“Tonight was interesting because you’re fairly scripted in who you want to use and who you don’t want to use and what you want tomorrow to look like so you can get ready for Friday,” Cardinals manager Oliver Marmol said. “It was a good one to still figure out a way to come out on top.”

The Cardinals threw out the potential tying run at home in the bottom of the 10th when automatic runner Kevin Newman tried to score from second base on Oneil Cruz‘s line single off the glove of first baseman Alec Burleson. The ball deflected to second baseman Brendon Donovan, who threw home to catcher Andrew Knizner.

The Pirates challenged the call, but it was upheld on video review.

“I thought we were going to get it overturned,” Newman said. “I just thought he didn’t tag me until he got higher up on the body.”

It was the Pirates’ 100th loss, the second year in a row they have reached that mark.

The Cardinals got two hits each from Donovan, Corey Dickerson, Knizner and Paul DeJong.

Cruz had three hits for the Pirates and Bryan Reynolds, Rodolfo Castro, Jack Suwinski, Ke'Bryan Hayes and Ji-Hwan Bae added two apiece. Miguel Andujar drove in two runs.

Chris Stratton (10-4) pitched two scoreless innings for the win.

“They weren’t the prettiest two innings I’ve ever pitched but I got a great play from the defense in the 10th inning to help me out,” Stratton said. “It was a good play all the way around.’

Pujols’ hit put the Cardinals ahead 3-1 but the Pirates answered with six runs in the bottom of the third. Andujar’s run-scoring double highlighted an inning that includes RBI singles by Castro, Suwinski, Ben Gamel and Bae.

The Cardinals then scored four runs in the seventh inning to tie the score at 7-all. Donovan hit an RBI single, Dickerson drove in two runs with a double and the tying run scored on a throwing error by Cruz, the rookie shortstop.

Both starting pitchers lasted just 2 2/3 innings. The Cardinals’ Dakota Hudson was rocked for seven runs and nine hits while the Pirates’ JT Brubaker allowed three runs on four hits.

Brubaker was activated from the injured list before the game. He had been out since Sept. 16 with right lat discomfort.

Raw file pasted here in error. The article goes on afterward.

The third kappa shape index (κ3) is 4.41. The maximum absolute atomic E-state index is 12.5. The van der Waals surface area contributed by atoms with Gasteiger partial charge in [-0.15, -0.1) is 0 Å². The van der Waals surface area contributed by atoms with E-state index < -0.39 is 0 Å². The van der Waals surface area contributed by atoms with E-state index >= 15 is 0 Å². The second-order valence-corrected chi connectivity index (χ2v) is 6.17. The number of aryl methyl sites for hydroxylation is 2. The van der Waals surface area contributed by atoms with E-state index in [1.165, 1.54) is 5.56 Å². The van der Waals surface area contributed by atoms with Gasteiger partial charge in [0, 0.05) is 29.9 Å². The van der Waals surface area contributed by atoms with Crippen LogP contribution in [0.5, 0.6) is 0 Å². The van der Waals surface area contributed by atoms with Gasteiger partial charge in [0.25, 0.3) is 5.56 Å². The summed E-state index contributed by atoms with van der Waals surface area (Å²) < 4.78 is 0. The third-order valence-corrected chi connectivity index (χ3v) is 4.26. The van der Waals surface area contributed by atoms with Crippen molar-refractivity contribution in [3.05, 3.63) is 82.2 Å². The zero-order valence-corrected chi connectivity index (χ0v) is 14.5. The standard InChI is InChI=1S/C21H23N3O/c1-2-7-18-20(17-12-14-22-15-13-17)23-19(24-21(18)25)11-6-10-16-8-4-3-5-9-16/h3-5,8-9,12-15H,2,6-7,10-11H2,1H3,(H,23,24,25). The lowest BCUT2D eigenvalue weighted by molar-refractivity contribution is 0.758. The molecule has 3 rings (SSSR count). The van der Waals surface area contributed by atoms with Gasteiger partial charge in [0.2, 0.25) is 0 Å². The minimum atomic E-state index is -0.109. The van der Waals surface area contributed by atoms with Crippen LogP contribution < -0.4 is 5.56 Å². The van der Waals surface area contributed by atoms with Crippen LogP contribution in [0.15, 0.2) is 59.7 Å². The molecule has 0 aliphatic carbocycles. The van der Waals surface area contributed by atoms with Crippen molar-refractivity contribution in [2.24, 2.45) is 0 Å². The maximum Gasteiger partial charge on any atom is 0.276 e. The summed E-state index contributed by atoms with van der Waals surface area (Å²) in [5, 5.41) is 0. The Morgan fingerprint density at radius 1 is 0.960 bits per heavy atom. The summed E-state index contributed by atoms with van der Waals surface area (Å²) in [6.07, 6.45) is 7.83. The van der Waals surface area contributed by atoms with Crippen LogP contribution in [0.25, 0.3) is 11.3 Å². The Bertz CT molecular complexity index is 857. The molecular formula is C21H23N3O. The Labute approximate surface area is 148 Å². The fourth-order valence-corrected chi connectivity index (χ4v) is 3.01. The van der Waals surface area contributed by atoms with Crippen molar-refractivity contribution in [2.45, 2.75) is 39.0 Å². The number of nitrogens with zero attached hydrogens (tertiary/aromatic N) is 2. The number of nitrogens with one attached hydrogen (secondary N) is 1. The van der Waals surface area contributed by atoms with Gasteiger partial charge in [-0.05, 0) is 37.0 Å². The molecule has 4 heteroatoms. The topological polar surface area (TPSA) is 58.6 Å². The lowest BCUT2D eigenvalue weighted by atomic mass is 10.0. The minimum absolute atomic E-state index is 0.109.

HELSLEY HURT

Reliever Ryan Helsley, the Cardinals’ closer, left in the eighth inning with a jammed right middle finger. Helsley was injured after catching a line drive by Bae and using his hands to brace himself while dodging a piece of a broken bat.

Helsley said he expects to be ready to pitch Friday.

“I don’t think there was anything super wrong with it,” Helsley said. `Just give it some rest and let it resolve itself.”

ROSTER MOVES

The Pirates optioned right-hander Roansy Contreras to Triple-A Indianapolis to clear a roster spot for Brubaker. They also recalled infielder/outfielder Tucapita Marcano from Indianapolis and optioned catcher Jose Godoy to the same club.

PIRATES AWARDS

Center fielder Bryan Reynolds was voted the winner of the Roberto Clemente Award, emblematic of the Pirates’ MVP, by the Pittsburgh chapter of the Baseball Writers Association of America.

Mitch Keller won the Steve Blass Award for best pitcher. Former infielder Michael Chavis was voted the Chuck Tanner Good Guy Award.

TRAINER’S ROOM

Cardinals: OF Tyler O'Neill (strained right hamstring) has been ruled out for the wild-card series but St. Louis is hopeful he can play in the NLDS round if it advances. . 3B Nolan Arenado (left quadriceps tightness) missed his second straight game but could play Wednesday.

UP NEXT

Cardinals: Have not decided on a starter for Wednesday, though Marmol said LHP Matthew Liberatore (2-1, 5.46) and RHP Jake Woodford (4-0, 2.33) are possibilities.

Pirates: RHP Johan Oviedo (4-3, 3.12), who was acquired from the Cardinals on Aug. 1, gets the start.